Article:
Firefighters spent nearly 24 hours battling a massive fire that destroyed a manufacturing plant in Glastonbury, Connecticut and forced several families out of their homes as concerns arose that the smoke pouring into the air could contain toxic gases, like carbon monoxide and hydrogen cyanide.
Firefighters responded to Preferred Display, a company on Roaring Brook Plaza that makes cosmetic displays, around 11:30 a.m. on Wednesday and found massive flames coming from the old mill building that was built in the 1800s.
It took around three hours for firefighters to put out the blaze, but crews remained on the scene for around 24 hours to put out hot spots.
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As of Thursday morning, most of the building had collapsed and firefighters said they plan to bring in an excavator to move debris and put out any hot spots that continue to smolder.
Crews from the state Department of Energy and Environmental Protection will also return to the scene to conduct air quality tests to ensure that the air is safe to breath.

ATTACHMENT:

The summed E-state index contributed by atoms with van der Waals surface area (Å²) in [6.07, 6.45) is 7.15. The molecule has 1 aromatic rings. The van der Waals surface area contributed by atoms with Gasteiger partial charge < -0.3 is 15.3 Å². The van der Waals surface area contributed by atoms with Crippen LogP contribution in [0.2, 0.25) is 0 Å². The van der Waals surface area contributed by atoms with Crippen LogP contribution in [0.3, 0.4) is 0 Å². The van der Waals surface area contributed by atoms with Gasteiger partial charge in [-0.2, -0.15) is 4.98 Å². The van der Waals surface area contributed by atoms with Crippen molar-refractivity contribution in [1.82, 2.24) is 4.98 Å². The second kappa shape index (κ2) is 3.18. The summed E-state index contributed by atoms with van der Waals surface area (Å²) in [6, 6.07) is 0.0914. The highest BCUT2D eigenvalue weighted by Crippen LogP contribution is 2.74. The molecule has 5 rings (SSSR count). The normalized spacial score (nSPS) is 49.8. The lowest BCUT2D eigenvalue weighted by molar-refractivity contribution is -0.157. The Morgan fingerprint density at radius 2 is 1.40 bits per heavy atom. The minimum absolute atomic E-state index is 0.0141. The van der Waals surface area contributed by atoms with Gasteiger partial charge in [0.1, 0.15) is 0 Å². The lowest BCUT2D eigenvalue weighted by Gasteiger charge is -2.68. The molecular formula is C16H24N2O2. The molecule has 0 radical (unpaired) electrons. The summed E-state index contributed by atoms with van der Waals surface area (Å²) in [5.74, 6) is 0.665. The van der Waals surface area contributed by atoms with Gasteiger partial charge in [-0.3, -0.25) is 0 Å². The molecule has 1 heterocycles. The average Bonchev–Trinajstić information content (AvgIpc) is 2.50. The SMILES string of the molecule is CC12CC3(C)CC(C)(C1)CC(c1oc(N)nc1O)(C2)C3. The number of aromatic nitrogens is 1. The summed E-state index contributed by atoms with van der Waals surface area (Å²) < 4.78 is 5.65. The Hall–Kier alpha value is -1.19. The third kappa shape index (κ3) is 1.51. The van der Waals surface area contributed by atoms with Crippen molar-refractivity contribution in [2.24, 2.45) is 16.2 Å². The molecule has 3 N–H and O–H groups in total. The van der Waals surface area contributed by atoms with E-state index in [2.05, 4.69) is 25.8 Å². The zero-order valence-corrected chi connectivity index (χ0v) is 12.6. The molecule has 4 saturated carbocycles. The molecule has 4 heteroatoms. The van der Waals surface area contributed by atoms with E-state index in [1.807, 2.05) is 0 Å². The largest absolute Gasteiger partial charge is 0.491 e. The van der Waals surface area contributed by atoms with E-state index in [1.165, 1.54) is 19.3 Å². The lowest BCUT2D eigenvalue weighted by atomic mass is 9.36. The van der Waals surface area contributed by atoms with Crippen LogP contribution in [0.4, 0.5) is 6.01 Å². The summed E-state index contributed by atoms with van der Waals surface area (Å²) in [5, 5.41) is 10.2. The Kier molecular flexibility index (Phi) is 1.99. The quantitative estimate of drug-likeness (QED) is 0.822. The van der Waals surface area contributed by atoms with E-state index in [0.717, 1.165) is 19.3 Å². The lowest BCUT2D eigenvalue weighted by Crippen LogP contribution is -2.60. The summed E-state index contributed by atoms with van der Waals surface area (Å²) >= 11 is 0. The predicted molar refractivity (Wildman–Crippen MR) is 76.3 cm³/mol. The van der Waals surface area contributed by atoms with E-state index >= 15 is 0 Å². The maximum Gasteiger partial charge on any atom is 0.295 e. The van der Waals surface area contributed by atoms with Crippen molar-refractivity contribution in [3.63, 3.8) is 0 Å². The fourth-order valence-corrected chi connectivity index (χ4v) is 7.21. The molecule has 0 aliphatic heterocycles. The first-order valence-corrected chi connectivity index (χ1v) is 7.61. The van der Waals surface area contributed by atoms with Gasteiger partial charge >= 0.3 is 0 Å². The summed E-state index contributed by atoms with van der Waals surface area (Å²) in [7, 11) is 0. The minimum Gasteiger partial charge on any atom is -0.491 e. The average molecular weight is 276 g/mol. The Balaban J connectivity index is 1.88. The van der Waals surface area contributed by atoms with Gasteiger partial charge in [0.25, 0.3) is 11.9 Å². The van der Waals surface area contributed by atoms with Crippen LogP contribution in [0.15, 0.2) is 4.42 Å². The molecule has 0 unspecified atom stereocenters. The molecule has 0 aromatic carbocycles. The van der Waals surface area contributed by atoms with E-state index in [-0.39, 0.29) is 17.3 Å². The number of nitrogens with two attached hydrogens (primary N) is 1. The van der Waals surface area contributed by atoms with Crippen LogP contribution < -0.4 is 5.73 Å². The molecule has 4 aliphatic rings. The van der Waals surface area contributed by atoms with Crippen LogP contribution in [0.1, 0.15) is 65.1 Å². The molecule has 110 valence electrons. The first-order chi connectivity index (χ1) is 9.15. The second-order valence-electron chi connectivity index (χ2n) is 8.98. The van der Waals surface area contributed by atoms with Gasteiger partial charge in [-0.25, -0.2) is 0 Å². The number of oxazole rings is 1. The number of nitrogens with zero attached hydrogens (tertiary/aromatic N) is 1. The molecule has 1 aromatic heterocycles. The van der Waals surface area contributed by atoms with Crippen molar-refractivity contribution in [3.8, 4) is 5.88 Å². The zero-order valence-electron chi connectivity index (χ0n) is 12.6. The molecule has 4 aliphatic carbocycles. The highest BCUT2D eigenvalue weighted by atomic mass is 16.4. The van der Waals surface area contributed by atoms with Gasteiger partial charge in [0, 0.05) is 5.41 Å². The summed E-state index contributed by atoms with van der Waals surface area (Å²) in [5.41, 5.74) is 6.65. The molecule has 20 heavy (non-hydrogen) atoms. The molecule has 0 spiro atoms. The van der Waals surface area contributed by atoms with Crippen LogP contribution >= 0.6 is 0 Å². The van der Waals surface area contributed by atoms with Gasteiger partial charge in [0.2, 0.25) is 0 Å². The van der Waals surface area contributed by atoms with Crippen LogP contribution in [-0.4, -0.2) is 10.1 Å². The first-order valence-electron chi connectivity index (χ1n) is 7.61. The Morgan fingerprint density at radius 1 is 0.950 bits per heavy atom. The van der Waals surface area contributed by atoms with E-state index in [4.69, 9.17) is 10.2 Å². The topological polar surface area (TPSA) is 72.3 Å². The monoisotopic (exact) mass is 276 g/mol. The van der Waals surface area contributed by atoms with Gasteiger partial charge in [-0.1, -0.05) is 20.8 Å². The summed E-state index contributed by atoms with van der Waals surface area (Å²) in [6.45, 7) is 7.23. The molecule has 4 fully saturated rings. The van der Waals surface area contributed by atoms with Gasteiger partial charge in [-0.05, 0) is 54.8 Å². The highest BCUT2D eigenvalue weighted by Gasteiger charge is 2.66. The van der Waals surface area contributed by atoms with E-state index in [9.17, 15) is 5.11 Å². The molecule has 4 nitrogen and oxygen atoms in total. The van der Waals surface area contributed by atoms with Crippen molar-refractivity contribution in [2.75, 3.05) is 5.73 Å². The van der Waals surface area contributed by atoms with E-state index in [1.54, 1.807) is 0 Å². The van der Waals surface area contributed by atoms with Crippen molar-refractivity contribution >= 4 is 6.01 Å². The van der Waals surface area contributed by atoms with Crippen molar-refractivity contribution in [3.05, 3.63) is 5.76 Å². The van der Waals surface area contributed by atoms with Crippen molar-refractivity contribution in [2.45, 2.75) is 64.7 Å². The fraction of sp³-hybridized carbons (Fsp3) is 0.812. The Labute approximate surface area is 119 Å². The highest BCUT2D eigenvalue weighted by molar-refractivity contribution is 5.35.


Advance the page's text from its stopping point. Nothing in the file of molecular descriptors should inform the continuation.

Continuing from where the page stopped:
Jeff Chandler, emergency response unit supervisor for the state Department of Energy and Environmental Protection, said on Wednesday that the department was concerned that the burning plastic inside the building could break down into toxic gases.
"They bring in sheets of the poly-acrylic, cut that and use it in the work that they use for building the display cases," Chandler said. "Fortunately, we're not dealing with raw chemicals here. We're just dealing with the poly-acrylic. The byproducts of combustion of that are somewhat hazardous as far as inhalation."
Residents of about a half dozen homes on Sherbrook Drive, near the factory, were evacuated on Wednesday, but have been able to return home.
All 75 employees who were in the building when the fire started managed to escape and no injuries have been reported.
As DEEP tests the air, the fire marshal is focused on determining what started the fire.
Officials from the company’s headquarters in New Jersey said they are focused on the safety of the workers and haven't talked yet about what will happen to the jobs and the plant in the future.